Metamorphosis

The classic definition refers to either insect or amphibian and the process they go through from juvenile to adult. The remarkable thing is the complete change of the same creature. A crawling, multi-leg earthbound worm that turns into a winged flying beauty. The amphibian is less dramatic, from slimy fish, to slimy frog.

The word simply means transforming, it doesn’t calculate the amount.

I’ve been thinking about re-reading Kafka’s Die Verwandlung, published in 1915, and usually translated as The Metamorphosis.

Kafka is more widely known as an adjective. “That was so weird and Kafka-like”. “Right out of Kafka!”

The trouble is that most people have never read Kafka, although they are certain that either he, or his stories, were weird.

Unlike my usual practice of reading everything published by my favorite authors, I have only read one short story by Kafka. The story of a man who suddenly metamorphosed into a cockroach.

Well, the original German suggests “vermin”, but cockroach does pretty well, certainly not a charming cricket, or an industrious ant.

The story is short and centers around Gregor (cockroach), his father, his mother, and his sister. Initially, Gregor can’t communicate why he can’t go to work as usual. The family is concerned about how his economic contribution will cause great stress. They don’t yet know that he is an insect, just that he can’t be roused from his room.

Finally Gregor uses his disgusting mouth to open the door. Everyone either screams and runs away in fear, or they faint. Gregor retreats back into the room. His sister begins to periodically clean the room while Gregor hides under the sofa.

We still aren’t sure of Gregor’s size. He could be five feet tall, yet he can effectively hide under the sofa. He also can scurry up the walls while listening to the family discuss the situation.

Gregor is brought food, but he has no interest in some of his favorites. He is slowly dying. He trys once again to come out of the room. He scares the potential boarders that would have helped the finances of the family. The father throws a apple at Gregor which wounds him in the back. Again, Gregor retreats into his room, where he eventually dies.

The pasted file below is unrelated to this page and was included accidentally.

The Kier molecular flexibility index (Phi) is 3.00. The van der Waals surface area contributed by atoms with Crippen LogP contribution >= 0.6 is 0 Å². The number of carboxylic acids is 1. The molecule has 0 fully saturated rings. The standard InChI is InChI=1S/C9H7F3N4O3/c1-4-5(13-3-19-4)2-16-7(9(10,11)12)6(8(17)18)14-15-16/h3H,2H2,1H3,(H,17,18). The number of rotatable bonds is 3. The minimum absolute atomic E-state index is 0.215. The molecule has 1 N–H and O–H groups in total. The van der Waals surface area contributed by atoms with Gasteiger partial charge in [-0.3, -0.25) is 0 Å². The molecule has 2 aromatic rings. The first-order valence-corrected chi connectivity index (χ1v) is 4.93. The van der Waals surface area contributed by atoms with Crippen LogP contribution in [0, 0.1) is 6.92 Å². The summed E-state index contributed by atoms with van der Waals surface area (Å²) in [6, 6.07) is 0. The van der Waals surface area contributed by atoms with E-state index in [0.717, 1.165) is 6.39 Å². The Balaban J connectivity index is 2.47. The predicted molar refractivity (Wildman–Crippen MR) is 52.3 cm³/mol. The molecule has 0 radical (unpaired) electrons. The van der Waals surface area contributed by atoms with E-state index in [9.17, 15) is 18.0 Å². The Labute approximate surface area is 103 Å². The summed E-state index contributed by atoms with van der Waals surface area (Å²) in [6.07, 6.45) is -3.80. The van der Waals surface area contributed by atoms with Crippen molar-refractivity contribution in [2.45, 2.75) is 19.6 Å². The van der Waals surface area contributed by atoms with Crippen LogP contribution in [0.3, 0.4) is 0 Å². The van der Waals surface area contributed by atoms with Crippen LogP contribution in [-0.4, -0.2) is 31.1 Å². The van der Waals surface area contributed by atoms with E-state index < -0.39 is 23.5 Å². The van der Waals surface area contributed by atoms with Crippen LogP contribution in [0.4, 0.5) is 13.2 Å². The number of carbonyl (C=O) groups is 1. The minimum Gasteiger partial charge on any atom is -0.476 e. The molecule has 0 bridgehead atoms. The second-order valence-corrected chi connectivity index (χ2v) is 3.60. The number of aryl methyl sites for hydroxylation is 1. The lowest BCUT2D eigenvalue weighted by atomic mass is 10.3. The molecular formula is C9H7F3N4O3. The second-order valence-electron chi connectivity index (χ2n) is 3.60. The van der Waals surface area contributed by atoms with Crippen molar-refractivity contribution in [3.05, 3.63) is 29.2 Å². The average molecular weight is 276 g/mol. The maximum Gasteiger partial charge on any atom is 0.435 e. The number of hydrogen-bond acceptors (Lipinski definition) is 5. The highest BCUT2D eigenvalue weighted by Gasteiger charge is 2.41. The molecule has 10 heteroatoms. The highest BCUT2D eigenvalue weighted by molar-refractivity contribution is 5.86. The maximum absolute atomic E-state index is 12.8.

The cleaning lady disposes of the body, the family now notices that the daughter has grown into a beautiful young lady. They now move into a smaller, but much more affordable place, and everybody is happy.

Yep, it was that weird.

And literally everyone who read it has taken the time to make an analysis and codify the symbology. Most see it as detailing “daddy issues”, or how does a young man grow to adulthood. Some see the sister as truly metamorphosing. Everyone has an opinion.

I have one too. I haven’t seen this as a detailed critique from anyone, but it was the first thing that came to me. Gregor doesn’t realize what has happened to him. He knows that when he speaks they don’t understand. He is aware that he can’t use his hands to open the door, but not because he is aware that he doesn’t have hands. For Gregor, he is still Gregor.

Instead, Gregor is defined by others. One morning everyone silently agreed that Gregor was a useless parasite, a vermin, that was if no use to the family, and even a detriment.

We are what we read, we are what we eat, we are what we do… well, in this case, we are what other people decide we are.

I was reflecting on this with a colleague in the world of academia. She had also just recently retired and was experiencing the transformation.

One obvious shared experience was the lack of involvement in students lives. We have no students. We are not we do, we are barely what we did!

I noted a brief summary of my career. I was once young an inexperienced staff member, I was a Young Turk who suggested actions that had been tried decades ago, but not by me! Then I matured into a team player who worked by consensus, that transformed into a “conscience” that reminded the Young Turks that we had already tried that, further transforming, I got into being the elder, but respected, statesman for a few short years. And finally into the funny, quaint, old guy with the beret. And the ever present question, “are going to retire?”

I was the same creature, in my room the mirror showed only a little age. The world I lived in transformed me into… well, not a cockroach, so I guess I’m thankful.

Note to self: read more Kafka!

About johndiestler

Retired community college professor of graphic design, multimedia and photography, and chair of the fine arts and media department.
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